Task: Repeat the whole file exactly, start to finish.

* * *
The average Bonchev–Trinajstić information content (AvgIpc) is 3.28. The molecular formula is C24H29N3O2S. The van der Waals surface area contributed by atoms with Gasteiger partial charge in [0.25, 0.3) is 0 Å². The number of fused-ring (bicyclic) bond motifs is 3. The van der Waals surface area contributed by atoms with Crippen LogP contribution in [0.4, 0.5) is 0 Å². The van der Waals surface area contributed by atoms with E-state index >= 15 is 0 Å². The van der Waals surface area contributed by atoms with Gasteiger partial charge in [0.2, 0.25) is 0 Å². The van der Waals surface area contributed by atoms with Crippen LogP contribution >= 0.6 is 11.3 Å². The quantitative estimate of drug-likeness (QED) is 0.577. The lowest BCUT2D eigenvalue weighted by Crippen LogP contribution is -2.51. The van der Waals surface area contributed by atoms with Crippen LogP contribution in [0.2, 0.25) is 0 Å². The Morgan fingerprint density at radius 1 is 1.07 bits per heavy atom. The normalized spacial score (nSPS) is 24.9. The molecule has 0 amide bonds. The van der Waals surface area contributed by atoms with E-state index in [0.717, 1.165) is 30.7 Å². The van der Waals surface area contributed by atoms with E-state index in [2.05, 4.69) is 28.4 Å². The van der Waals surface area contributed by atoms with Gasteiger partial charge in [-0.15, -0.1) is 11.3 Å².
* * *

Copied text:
The average Bonchev–Trinajstić information content (AvgIpc) is 3.28. The molecular formula is C24H29N3O2S. The van der Waals surface area contributed by atoms with Gasteiger partial charge in [0.25, 0.3) is 0 Å². The number of fused-ring (bicyclic) bond motifs is 3. The van der Waals surface area contributed by atoms with Crippen LogP contribution in [0.4, 0.5) is 0 Å². The van der Waals surface area contributed by atoms with E-state index >= 15 is 0 Å². The van der Waals surface area contributed by atoms with Gasteiger partial charge in [0.2, 0.25) is 0 Å². The van der Waals surface area contributed by atoms with Crippen LogP contribution >= 0.6 is 11.3 Å². The quantitative estimate of drug-likeness (QED) is 0.577. The lowest BCUT2D eigenvalue weighted by Crippen LogP contribution is -2.51. The van der Waals surface area contributed by atoms with Crippen LogP contribution in [0.2, 0.25) is 0 Å². The Morgan fingerprint density at radius 1 is 1.07 bits per heavy atom. The normalized spacial score (nSPS) is 24.9. The molecule has 0 amide bonds. The van der Waals surface area contributed by atoms with E-state index in [0.717, 1.165) is 30.7 Å². The van der Waals surface area contributed by atoms with E-state index in [2.05, 4.69) is 28.4 Å². The van der Waals surface area contributed by atoms with Gasteiger partial charge in [-0.15, -0.1) is 11.3 Å².